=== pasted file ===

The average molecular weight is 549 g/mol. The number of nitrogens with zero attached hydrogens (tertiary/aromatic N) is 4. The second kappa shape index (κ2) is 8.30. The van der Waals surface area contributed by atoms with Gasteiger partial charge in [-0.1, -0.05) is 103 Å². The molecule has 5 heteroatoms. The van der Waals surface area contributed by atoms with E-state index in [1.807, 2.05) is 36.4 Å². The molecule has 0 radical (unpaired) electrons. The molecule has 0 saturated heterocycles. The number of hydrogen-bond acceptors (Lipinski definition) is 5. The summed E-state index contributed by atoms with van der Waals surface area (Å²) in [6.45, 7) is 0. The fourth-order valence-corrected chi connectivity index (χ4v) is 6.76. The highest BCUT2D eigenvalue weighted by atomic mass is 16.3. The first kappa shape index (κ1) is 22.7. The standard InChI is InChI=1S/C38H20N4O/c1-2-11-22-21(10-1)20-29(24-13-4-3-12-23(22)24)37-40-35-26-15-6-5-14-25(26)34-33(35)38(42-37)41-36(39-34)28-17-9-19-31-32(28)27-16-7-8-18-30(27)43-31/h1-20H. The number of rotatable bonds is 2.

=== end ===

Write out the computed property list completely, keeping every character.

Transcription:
The average molecular weight is 549 g/mol. The number of nitrogens with zero attached hydrogens (tertiary/aromatic N) is 4. The second kappa shape index (κ2) is 8.30. The van der Waals surface area contributed by atoms with Gasteiger partial charge in [-0.1, -0.05) is 103 Å². The molecule has 5 heteroatoms. The van der Waals surface area contributed by atoms with E-state index in [1.807, 2.05) is 36.4 Å². The molecule has 0 radical (unpaired) electrons. The molecule has 0 saturated heterocycles. The number of hydrogen-bond acceptors (Lipinski definition) is 5. The summed E-state index contributed by atoms with van der Waals surface area (Å²) in [6.45, 7) is 0. The fourth-order valence-corrected chi connectivity index (χ4v) is 6.76. The highest BCUT2D eigenvalue weighted by atomic mass is 16.3. The first kappa shape index (κ1) is 22.7. The standard InChI is InChI=1S/C38H20N4O/c1-2-11-22-21(10-1)20-29(24-13-4-3-12-23(22)24)37-40-35-26-15-6-5-14-25(26)34-33(35)38(42-37)41-36(39-34)28-17-9-19-31-32(28)27-16-7-8-18-30(27)43-31/h1-20H. The number of rotatable bonds is 2.